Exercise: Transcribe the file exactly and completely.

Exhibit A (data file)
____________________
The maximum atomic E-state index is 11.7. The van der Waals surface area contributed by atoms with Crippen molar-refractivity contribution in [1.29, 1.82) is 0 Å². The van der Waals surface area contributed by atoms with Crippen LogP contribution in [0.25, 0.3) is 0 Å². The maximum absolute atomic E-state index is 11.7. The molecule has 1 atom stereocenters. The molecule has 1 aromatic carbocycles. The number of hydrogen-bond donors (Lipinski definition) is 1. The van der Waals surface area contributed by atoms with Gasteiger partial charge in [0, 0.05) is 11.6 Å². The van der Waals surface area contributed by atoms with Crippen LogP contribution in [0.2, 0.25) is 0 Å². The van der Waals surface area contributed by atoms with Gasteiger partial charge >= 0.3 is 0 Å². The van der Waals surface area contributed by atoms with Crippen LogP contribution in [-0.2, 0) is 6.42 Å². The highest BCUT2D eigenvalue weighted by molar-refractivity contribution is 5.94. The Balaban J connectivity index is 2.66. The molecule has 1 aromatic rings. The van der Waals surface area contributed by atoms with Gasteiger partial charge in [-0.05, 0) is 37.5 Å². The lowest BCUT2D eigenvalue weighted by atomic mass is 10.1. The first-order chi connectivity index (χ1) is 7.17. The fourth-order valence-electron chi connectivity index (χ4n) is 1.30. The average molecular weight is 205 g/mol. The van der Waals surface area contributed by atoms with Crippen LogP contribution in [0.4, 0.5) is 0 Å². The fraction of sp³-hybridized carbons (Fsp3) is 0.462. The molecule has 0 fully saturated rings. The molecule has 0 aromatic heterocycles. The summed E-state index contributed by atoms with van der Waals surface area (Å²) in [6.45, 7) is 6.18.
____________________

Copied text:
The maximum atomic E-state index is 11.7. The van der Waals surface area contributed by atoms with Crippen molar-refractivity contribution in [1.29, 1.82) is 0 Å². The van der Waals surface area contributed by atoms with Crippen LogP contribution in [0.25, 0.3) is 0 Å². The maximum absolute atomic E-state index is 11.7. The molecule has 1 atom stereocenters. The molecule has 1 aromatic carbocycles. The number of hydrogen-bond donors (Lipinski definition) is 1. The van der Waals surface area contributed by atoms with Gasteiger partial charge in [0, 0.05) is 11.6 Å². The van der Waals surface area contributed by atoms with Crippen LogP contribution in [0.2, 0.25) is 0 Å². The van der Waals surface area contributed by atoms with Gasteiger partial charge >= 0.3 is 0 Å². The van der Waals surface area contributed by atoms with Crippen LogP contribution in [-0.2, 0) is 6.42 Å². The highest BCUT2D eigenvalue weighted by molar-refractivity contribution is 5.94. The Balaban J connectivity index is 2.66. The molecule has 1 aromatic rings. The van der Waals surface area contributed by atoms with Gasteiger partial charge in [-0.05, 0) is 37.5 Å². The lowest BCUT2D eigenvalue weighted by atomic mass is 10.1. The first-order chi connectivity index (χ1) is 7.17. The fourth-order valence-electron chi connectivity index (χ4n) is 1.30. The average molecular weight is 205 g/mol. The van der Waals surface area contributed by atoms with Crippen LogP contribution in [0.4, 0.5) is 0 Å². The fraction of sp³-hybridized carbons (Fsp3) is 0.462. The molecule has 0 fully saturated rings. The molecule has 0 aromatic heterocycles. The summed E-state index contributed by atoms with van der Waals surface area (Å²) in [6.45, 7) is 6.18.